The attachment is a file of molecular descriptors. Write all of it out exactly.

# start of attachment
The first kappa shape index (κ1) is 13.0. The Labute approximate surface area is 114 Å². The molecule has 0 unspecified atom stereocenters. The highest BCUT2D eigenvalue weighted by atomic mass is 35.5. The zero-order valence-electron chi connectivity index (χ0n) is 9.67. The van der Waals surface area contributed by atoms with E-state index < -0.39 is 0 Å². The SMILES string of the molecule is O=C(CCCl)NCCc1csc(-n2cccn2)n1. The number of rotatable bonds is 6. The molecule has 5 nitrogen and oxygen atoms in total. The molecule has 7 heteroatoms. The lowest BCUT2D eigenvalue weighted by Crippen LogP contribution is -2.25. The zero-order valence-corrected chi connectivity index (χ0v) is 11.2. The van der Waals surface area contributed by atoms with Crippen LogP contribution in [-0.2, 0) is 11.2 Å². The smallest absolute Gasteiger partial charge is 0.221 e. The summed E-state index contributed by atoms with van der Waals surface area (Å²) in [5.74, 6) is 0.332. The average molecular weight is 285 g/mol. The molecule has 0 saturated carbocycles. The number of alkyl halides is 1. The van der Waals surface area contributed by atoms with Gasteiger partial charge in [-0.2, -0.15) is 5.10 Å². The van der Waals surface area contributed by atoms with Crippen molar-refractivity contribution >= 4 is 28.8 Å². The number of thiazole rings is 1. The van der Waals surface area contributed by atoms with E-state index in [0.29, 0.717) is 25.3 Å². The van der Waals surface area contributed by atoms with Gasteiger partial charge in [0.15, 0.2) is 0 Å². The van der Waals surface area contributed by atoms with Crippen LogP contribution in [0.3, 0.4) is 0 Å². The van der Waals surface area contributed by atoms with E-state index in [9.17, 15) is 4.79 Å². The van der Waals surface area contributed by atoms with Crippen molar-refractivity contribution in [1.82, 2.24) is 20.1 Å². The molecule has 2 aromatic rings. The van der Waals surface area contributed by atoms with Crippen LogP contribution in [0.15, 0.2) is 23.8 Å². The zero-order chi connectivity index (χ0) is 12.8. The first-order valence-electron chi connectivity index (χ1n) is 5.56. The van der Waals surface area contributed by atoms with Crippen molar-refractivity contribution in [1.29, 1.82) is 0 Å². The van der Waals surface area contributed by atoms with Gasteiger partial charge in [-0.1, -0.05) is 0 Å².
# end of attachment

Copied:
The first kappa shape index (κ1) is 13.0. The Labute approximate surface area is 114 Å². The molecule has 0 unspecified atom stereocenters. The highest BCUT2D eigenvalue weighted by atomic mass is 35.5. The zero-order valence-electron chi connectivity index (χ0n) is 9.67. The van der Waals surface area contributed by atoms with E-state index < -0.39 is 0 Å². The SMILES string of the molecule is O=C(CCCl)NCCc1csc(-n2cccn2)n1. The number of rotatable bonds is 6. The molecule has 5 nitrogen and oxygen atoms in total. The molecule has 7 heteroatoms. The lowest BCUT2D eigenvalue weighted by Crippen LogP contribution is -2.25. The zero-order valence-corrected chi connectivity index (χ0v) is 11.2. The van der Waals surface area contributed by atoms with Crippen LogP contribution in [-0.2, 0) is 11.2 Å². The smallest absolute Gasteiger partial charge is 0.221 e. The summed E-state index contributed by atoms with van der Waals surface area (Å²) in [5.74, 6) is 0.332. The average molecular weight is 285 g/mol. The molecule has 0 saturated carbocycles. The number of alkyl halides is 1. The van der Waals surface area contributed by atoms with Gasteiger partial charge in [-0.2, -0.15) is 5.10 Å². The van der Waals surface area contributed by atoms with Crippen molar-refractivity contribution >= 4 is 28.8 Å². The number of thiazole rings is 1. The van der Waals surface area contributed by atoms with E-state index in [0.29, 0.717) is 25.3 Å². The van der Waals surface area contributed by atoms with Gasteiger partial charge in [0.15, 0.2) is 0 Å². The van der Waals surface area contributed by atoms with Crippen LogP contribution in [0.3, 0.4) is 0 Å². The van der Waals surface area contributed by atoms with E-state index in [9.17, 15) is 4.79 Å². The van der Waals surface area contributed by atoms with Crippen molar-refractivity contribution in [1.82, 2.24) is 20.1 Å². The molecule has 2 aromatic rings. The van der Waals surface area contributed by atoms with Crippen LogP contribution in [0.15, 0.2) is 23.8 Å². The zero-order chi connectivity index (χ0) is 12.8. The first-order valence-electron chi connectivity index (χ1n) is 5.56. The van der Waals surface area contributed by atoms with Crippen molar-refractivity contribution in [1.29, 1.82) is 0 Å². The van der Waals surface area contributed by atoms with Gasteiger partial charge in [-0.1, -0.05) is 0 Å².